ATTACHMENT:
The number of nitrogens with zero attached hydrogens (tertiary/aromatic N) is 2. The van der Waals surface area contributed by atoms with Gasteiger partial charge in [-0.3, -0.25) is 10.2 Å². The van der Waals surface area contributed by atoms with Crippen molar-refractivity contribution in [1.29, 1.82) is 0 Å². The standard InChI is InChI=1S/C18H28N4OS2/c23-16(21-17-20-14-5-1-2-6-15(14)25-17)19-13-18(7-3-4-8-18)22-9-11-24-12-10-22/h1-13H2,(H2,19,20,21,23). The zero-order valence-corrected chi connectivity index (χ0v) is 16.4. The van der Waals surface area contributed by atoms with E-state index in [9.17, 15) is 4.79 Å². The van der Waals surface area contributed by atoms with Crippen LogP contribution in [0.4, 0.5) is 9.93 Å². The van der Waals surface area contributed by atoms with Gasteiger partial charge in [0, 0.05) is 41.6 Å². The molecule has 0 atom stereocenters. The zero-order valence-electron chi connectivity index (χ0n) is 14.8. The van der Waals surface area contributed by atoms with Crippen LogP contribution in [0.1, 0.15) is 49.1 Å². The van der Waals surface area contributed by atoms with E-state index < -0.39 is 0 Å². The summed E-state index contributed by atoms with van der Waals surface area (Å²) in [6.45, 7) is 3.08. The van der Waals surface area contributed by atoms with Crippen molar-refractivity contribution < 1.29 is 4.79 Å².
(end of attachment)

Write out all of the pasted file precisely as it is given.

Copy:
The number of nitrogens with zero attached hydrogens (tertiary/aromatic N) is 2. The van der Waals surface area contributed by atoms with Gasteiger partial charge in [-0.3, -0.25) is 10.2 Å². The van der Waals surface area contributed by atoms with Crippen molar-refractivity contribution in [1.29, 1.82) is 0 Å². The standard InChI is InChI=1S/C18H28N4OS2/c23-16(21-17-20-14-5-1-2-6-15(14)25-17)19-13-18(7-3-4-8-18)22-9-11-24-12-10-22/h1-13H2,(H2,19,20,21,23). The zero-order valence-corrected chi connectivity index (χ0v) is 16.4. The van der Waals surface area contributed by atoms with E-state index in [9.17, 15) is 4.79 Å². The van der Waals surface area contributed by atoms with Crippen LogP contribution in [0.4, 0.5) is 9.93 Å². The van der Waals surface area contributed by atoms with Gasteiger partial charge in [0, 0.05) is 41.6 Å². The molecule has 0 atom stereocenters. The zero-order valence-electron chi connectivity index (χ0n) is 14.8. The van der Waals surface area contributed by atoms with Crippen LogP contribution in [0.1, 0.15) is 49.1 Å². The van der Waals surface area contributed by atoms with E-state index < -0.39 is 0 Å². The summed E-state index contributed by atoms with van der Waals surface area (Å²) in [6.45, 7) is 3.08. The van der Waals surface area contributed by atoms with Crippen molar-refractivity contribution < 1.29 is 4.79 Å².